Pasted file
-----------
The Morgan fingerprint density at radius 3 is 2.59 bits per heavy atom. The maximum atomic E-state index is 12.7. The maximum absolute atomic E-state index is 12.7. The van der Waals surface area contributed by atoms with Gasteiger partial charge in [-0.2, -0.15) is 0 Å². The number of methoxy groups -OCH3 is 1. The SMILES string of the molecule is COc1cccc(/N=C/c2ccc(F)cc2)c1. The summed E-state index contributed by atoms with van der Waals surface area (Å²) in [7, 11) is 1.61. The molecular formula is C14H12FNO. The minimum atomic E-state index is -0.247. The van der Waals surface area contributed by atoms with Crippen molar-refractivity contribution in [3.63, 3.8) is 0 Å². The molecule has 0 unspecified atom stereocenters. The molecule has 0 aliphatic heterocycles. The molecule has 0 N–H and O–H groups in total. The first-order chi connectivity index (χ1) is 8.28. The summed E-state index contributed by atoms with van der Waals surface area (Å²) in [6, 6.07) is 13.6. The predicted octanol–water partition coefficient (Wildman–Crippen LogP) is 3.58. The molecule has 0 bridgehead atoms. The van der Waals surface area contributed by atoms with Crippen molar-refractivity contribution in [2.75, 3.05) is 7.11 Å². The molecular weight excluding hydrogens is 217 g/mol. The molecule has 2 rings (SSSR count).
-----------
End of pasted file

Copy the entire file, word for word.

The Morgan fingerprint density at radius 3 is 2.59 bits per heavy atom. The maximum atomic E-state index is 12.7. The maximum absolute atomic E-state index is 12.7. The van der Waals surface area contributed by atoms with Gasteiger partial charge in [-0.2, -0.15) is 0 Å². The number of methoxy groups -OCH3 is 1. The SMILES string of the molecule is COc1cccc(/N=C/c2ccc(F)cc2)c1. The summed E-state index contributed by atoms with van der Waals surface area (Å²) in [7, 11) is 1.61. The molecular formula is C14H12FNO. The minimum atomic E-state index is -0.247. The van der Waals surface area contributed by atoms with Crippen molar-refractivity contribution in [3.63, 3.8) is 0 Å². The molecule has 0 unspecified atom stereocenters. The molecule has 0 aliphatic heterocycles. The molecule has 0 N–H and O–H groups in total. The first-order chi connectivity index (χ1) is 8.28. The summed E-state index contributed by atoms with van der Waals surface area (Å²) in [6, 6.07) is 13.6. The predicted octanol–water partition coefficient (Wildman–Crippen LogP) is 3.58. The molecule has 0 bridgehead atoms. The van der Waals surface area contributed by atoms with Crippen molar-refractivity contribution in [2.75, 3.05) is 7.11 Å². The molecular weight excluding hydrogens is 217 g/mol. The molecule has 2 rings (SSSR count).